Everyone has goals or at least they should have goals. As a young professional out of college, I had plenty of goals, but none of them involved SQL Server. I really had no idea of where I wanted my career to go other than working in IT. Finally in 2000, I stumbled upon an opportunity that started me down the career path of a DBA. It didn’t take long to realize I enjoy this type of work. Over the next decade, I learned a lot from my coworkers, training classes, and especially my mistakes. Yes, I really did drop the master database by mistake.
But one thing I didn’t take advantage of was PASS and its huge community of SQL professionals. I knew about some of events, but it wasn’t until 2012 that I got heavily involved. That decision forever changed my career. Since then, I started a blog about SQL Server, attended PASS Summit 2013, attended SQL Cruise 2014, started speaking at SQL user groups and SQL Saturdays, started working at Microsoft, attended SQL Cruise 2015, and most of all met a huge group of people that enjoy working with SQL Server as much as I do.
Eventually, I set a goal to be a speaker at PASS Summit. Well this past week I received notification that I had been chosen as a speaker for PASS Summit 2016. Upon hearing the news, I was extremely excited and humbled, especially considering there are far better speakers with more entertaining topics out there.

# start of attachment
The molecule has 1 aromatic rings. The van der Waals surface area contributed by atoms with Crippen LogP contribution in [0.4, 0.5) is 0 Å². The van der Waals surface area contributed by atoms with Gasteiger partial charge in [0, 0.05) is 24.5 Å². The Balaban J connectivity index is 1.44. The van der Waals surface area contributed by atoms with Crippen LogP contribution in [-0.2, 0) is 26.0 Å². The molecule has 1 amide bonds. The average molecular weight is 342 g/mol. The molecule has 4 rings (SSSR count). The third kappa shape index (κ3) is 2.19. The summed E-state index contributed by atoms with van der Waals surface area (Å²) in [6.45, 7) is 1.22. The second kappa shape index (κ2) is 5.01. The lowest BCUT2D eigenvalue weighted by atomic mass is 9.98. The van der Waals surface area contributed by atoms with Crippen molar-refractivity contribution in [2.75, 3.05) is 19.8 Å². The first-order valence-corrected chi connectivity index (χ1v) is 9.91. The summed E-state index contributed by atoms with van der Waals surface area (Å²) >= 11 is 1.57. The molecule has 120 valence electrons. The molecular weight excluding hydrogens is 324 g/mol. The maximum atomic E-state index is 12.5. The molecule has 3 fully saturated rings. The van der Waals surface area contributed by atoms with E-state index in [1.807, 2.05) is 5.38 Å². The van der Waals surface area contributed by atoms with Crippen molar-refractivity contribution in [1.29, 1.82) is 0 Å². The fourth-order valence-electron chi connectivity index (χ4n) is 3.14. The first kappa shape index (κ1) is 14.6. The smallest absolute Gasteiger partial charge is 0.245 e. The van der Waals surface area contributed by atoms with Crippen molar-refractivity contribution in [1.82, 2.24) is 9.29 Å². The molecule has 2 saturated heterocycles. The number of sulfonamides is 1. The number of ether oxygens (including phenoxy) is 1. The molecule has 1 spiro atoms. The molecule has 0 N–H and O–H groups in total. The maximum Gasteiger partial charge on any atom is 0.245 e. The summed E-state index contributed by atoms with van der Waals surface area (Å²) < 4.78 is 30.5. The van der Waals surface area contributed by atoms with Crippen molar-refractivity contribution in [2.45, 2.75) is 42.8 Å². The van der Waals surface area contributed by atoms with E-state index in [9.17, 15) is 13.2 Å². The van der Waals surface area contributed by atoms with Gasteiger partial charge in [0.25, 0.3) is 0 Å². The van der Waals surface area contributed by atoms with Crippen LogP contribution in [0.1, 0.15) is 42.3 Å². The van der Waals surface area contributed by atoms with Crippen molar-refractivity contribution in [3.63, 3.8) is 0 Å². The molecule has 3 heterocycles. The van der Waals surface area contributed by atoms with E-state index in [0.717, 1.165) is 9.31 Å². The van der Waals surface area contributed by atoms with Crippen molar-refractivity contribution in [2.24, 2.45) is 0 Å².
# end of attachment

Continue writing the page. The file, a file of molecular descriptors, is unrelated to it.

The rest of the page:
There are a lot of people that helped me along the way, but I’d like to really say thank you to my friend Andrew Kelly (b|t). Ever since I met him on board SQL Cruise, he has helped improve in the areas of public speaking, designing presentations, writing abstracts, code-review, and just an all-around great mentor.
However, this good news could not have come a worse time. 2016 has been a rough year for my family’s health and it got substantially worse in early September when my wife was diagnosed with cancer. Luckily, doctors caught it very early and her prognosis is good, but we’re still not taking any chances.
My good friend Scott, who is a cancer-survivor, told me “cancer is a radical disease and must be treated in radical ways” and to be prepared for any type of news throughout the treatment. I’m confident my wife can beat this and make a quick recovery, but until then I’ll have to postpone speaking at PASS Summit. While I enjoy spending time with all of my friends within the SQL community, I love my wife and must focus all of my time to her recovery. There will always be time for another Summit.